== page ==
- Krispy Kreme coming to Cape Girardeau (12/14/17)2
- Light and music show: Jackson family goes high-tech with Christmas display (12/11/17)
- Former Wimpy's Drive-In owner Freeman Lewis dies (12/9/17)2
- Jury convicts Scott City man who confessed to murder; girlfriend's testimony corroborates confession (12/9/17)
- Cape schools to get two new principals, assistant superintendent (12/13/17)1
- Feds ask judge to impose $6.5 million punishment for Cape surgeon (12/7/17)9
- Two Cape County residents, including former Jackson police officer, face burglary charges in Colorado (12/12/17)
- Pedestrian struck on Broadway (12/11/17)4
- Kelso resident brings home $60K in lottery winnings (12/14/17)
- Makeover at the movies: Transformation complete inside Cape theater (12/8/17)4
Park Service plans higher fees at some parks through 2009
WASHINGTON -- Entrance fees are due to rise at many national parks over the next three summers, though a public outcry over specific increases could cause the government to reconsider.
A few increases have already taken effect.
Through 2009, the National Park Service plans to phase in higher rates for annual park passes and fees paid per vehicle or person at about 130 of the 390 parks, monuments and other areas the agency manages.
The government does not collect any fees at the other two-thirds of sites in the park system.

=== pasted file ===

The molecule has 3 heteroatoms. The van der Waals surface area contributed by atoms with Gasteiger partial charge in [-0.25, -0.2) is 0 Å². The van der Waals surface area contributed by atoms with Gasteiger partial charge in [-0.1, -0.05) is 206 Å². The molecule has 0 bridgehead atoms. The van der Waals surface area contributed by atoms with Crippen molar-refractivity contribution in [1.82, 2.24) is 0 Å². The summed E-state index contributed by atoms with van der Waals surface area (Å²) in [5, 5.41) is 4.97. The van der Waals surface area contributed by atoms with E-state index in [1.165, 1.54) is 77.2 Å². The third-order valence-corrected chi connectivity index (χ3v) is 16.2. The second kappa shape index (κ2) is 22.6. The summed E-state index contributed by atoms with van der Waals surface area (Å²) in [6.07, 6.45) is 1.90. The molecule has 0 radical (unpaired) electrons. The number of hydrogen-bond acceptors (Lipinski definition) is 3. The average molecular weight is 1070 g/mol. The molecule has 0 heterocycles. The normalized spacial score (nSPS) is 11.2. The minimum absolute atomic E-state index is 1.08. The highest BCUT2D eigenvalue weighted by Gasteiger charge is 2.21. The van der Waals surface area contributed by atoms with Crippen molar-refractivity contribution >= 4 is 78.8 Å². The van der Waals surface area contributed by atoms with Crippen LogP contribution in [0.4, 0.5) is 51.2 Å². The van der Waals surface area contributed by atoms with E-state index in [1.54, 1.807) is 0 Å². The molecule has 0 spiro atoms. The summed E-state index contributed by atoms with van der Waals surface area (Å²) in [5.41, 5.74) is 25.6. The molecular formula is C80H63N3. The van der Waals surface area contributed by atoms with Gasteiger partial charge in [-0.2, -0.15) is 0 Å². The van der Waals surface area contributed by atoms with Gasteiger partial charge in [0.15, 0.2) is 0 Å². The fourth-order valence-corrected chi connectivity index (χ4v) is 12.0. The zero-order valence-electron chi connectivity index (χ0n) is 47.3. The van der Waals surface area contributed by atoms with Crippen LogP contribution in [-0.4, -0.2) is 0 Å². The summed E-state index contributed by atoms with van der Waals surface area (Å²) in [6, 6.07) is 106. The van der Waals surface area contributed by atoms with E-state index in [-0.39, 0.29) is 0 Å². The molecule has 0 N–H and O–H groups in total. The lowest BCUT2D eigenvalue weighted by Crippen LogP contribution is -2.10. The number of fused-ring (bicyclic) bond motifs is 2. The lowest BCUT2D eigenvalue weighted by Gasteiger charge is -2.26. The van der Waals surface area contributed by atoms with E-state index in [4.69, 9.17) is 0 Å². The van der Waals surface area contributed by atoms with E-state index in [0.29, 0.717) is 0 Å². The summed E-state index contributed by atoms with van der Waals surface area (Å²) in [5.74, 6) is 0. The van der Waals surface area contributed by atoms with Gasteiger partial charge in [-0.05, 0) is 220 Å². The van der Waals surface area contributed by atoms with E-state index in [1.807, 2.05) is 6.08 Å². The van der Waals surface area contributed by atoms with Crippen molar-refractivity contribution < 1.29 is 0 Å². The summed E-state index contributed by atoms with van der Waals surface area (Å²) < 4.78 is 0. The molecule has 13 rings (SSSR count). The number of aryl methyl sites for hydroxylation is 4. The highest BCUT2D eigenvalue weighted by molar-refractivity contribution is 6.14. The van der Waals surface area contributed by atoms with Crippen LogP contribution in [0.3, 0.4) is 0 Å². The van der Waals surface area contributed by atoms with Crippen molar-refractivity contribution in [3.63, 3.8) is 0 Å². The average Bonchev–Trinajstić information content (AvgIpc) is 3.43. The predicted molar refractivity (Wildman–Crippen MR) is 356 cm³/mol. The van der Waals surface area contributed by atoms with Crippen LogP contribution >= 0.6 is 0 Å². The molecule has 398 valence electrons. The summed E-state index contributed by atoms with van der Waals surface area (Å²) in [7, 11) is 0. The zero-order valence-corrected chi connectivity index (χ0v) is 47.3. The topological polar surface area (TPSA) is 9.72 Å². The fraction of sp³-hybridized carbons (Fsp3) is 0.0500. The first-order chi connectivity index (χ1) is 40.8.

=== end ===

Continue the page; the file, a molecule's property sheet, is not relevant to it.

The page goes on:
The Park Service, which has planned the increases for some time, did not publicize the higher fees through its headquarters in Washington, leaving that job to site managers, agency spokesman David Barna said Sunday.
The intention was to let affected communities absorb the news and see if they would go along with the increases. Park superintendents can recommend that the agency director, Mary Bomar, rescind the increases if enough people protest. One such place where there has been an outcry is at Yosemite in California, which is in line for an increase in 2008.
By this summer, higher entrance fees will be in effect at 11 parks.
The fee increases are in line with a consultant's recommendation that the parks should charge fees according to four categories based on size, amount of services offered and other factors.